Almost a year ago today, Dominick Carollo, Steven Goldberg and Peter Grimm stood before a judge and broke down as they pleaded for leniency before being sentenced to three to four years in jail for conspiracy to commit fraud. They'd been found guilty of manipulating auctions for municipal bond investment contracts in a case that took 10 years to bring to court and resulted in a combined $740 million fine for a group of American banks.
The three men were found to have skimmed hundreds of millions of dollars from funds set aside for new hospitals and infrastructure projects all across America.
Their sentencing that day -- Oct. 18, 2012 -- was heralded as a paradigm shift in American criminal life. No longer was America’s reigning crime syndicate working out out of the back alleys and shadows, but instead straight out of Wall Street's well-appointed offices.
Today as federal investigators continue to connect the dots from a series of banking investigations, the spectre of Bernard L. Madoff's largest ever Ponzi scheme is back in the news and hanging over JPMorgan. The New York Times reported on Thursday that federal prosecutors may take criminal action against the bank, accusing it of turning a blind eye to Madoff’s $65 billion scheme.
JPMorgan's latest headache comes hot on the heels of its tentative $13 billion settlement last week with the government for mortgage-related misdeeds and this week’s revelation that the bank may have to pay another $5.75 billion to settle more mortgage claims from other investors.
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Such is the serious nature of the new allegations that the bank reportedly has held talks with prosecutors about deferring any prosecution. That would suspend criminal charges against the bank in exchange for a fine and other concessions as well as the bank's acknowledgment that any future violations would subject it to the original criminal penalties. Reports have also said that JPMorgan may have to hire an independent monitor for its business behavior.
Criminal charges against corporations are rare, but if pursued against JPMorgan they would undoubtedly damage the company’s reputation, revenue streams and customer base. Since the criminal indictment of Enron in 2006 and Arthur Andersen in 2002, prosecutors have been wary of using such tactics for fear of bad ripple effects on the wider economy. Banks prosecutors and regulators also worry that their scale and interconnectedness would mean that such actions could have worldwide negative consequences. In fact, a little-known rule says that prosecutors must consider “collateral consequences,” like job losses and economic issues that such action could impact.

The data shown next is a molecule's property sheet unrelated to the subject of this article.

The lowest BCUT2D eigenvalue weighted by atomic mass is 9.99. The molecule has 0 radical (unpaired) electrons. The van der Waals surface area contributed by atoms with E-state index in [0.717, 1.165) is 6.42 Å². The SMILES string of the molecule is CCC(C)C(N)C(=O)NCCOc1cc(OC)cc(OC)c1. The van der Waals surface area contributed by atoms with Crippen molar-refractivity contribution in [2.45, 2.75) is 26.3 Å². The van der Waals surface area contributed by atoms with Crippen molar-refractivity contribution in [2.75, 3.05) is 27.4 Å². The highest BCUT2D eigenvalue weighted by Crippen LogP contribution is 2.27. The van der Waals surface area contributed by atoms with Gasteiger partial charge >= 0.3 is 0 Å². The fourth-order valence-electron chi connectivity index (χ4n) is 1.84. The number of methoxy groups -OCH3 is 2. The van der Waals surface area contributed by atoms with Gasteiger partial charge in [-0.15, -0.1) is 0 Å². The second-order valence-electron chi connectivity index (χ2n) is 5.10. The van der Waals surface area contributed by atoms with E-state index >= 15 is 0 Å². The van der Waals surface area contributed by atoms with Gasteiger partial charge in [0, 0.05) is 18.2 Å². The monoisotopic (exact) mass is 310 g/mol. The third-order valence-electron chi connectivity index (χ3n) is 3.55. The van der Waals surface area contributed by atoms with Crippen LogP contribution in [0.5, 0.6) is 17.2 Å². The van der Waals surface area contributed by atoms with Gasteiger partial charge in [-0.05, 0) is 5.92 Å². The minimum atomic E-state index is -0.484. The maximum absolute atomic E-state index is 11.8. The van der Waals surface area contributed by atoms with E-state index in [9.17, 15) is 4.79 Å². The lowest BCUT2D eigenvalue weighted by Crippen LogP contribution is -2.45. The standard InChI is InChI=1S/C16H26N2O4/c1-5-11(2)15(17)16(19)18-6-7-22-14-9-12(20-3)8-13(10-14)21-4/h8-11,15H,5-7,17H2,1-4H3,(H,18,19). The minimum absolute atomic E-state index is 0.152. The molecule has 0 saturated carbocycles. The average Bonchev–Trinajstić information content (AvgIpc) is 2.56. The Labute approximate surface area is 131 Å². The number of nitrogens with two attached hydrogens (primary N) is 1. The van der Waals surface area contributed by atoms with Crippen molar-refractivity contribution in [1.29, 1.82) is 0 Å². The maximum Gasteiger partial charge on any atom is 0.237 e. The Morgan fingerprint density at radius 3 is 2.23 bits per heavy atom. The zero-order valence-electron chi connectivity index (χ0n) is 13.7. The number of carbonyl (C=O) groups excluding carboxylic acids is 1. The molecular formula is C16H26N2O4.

Manhattan's U.S. attorney Preet Bharara, who's handling the JPMorgan case, said recently that he disputes the rule because no company is too big to fail.
In the years since his conviction, Madoff has indicated that the banks he dealt with likely turned a blind eye to his crimes. In an email Madoff wrote to Fox News from his jail cell, he claimed that banks, primarily JPMorgan, where he held an account for more than 20 years, must have known about his illegal activities.
A civil case a few years ago accusing JPMorgan of racketeering and assisting Madoff in his Ponzi scheme was dismissed in 2011 due to a technicality that bans certain civil claims in RICO cases based on securities fraud that also covers aiding and abetting claims.
Some commentators believe that failure in civil court led directly to investigators pursuing a criminal case.
The FBI and United States attorney-led investigation is likely to hinge on a series of emails suggesting the bank continued to work with Madoff long after questions surfaced about his conduct. One JPMorgan employee's email to Madoff expressed concern that the schemer's returns “seemed a little too good to be true.”
While no decision has been made on what path investigators may take, the New York Times report cited people close to the case who believe that prosecutors will defer prosecution and that the bank will avoid serious criminal punishment.